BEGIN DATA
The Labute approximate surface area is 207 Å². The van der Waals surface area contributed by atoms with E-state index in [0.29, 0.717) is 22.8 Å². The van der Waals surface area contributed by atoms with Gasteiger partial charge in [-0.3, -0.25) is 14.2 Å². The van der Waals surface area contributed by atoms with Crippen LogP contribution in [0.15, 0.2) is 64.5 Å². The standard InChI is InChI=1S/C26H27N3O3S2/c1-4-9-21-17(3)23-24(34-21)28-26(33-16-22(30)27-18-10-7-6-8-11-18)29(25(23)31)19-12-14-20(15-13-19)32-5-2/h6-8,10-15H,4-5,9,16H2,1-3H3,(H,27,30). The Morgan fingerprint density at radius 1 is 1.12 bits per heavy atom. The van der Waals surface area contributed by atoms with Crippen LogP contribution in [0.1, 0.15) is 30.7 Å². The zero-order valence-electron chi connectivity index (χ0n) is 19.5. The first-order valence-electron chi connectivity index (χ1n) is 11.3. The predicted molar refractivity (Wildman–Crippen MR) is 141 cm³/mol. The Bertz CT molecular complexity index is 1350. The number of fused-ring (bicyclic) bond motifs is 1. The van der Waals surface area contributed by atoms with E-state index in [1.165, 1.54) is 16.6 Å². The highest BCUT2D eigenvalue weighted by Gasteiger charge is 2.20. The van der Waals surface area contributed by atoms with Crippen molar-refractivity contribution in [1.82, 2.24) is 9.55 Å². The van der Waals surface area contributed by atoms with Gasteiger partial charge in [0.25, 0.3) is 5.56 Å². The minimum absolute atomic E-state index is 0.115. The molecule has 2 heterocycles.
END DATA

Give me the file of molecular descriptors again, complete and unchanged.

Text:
The Labute approximate surface area is 207 Å². The van der Waals surface area contributed by atoms with E-state index in [0.29, 0.717) is 22.8 Å². The van der Waals surface area contributed by atoms with Gasteiger partial charge in [-0.3, -0.25) is 14.2 Å². The van der Waals surface area contributed by atoms with Crippen LogP contribution in [0.15, 0.2) is 64.5 Å². The standard InChI is InChI=1S/C26H27N3O3S2/c1-4-9-21-17(3)23-24(34-21)28-26(33-16-22(30)27-18-10-7-6-8-11-18)29(25(23)31)19-12-14-20(15-13-19)32-5-2/h6-8,10-15H,4-5,9,16H2,1-3H3,(H,27,30). The Morgan fingerprint density at radius 1 is 1.12 bits per heavy atom. The van der Waals surface area contributed by atoms with Crippen LogP contribution in [0.1, 0.15) is 30.7 Å². The zero-order valence-electron chi connectivity index (χ0n) is 19.5. The first-order valence-electron chi connectivity index (χ1n) is 11.3. The predicted molar refractivity (Wildman–Crippen MR) is 141 cm³/mol. The Bertz CT molecular complexity index is 1350. The number of fused-ring (bicyclic) bond motifs is 1. The van der Waals surface area contributed by atoms with E-state index in [1.165, 1.54) is 16.6 Å². The highest BCUT2D eigenvalue weighted by Gasteiger charge is 2.20. The van der Waals surface area contributed by atoms with Crippen molar-refractivity contribution in [1.82, 2.24) is 9.55 Å². The van der Waals surface area contributed by atoms with Gasteiger partial charge in [0.25, 0.3) is 5.56 Å². The minimum absolute atomic E-state index is 0.115. The molecule has 2 heterocycles.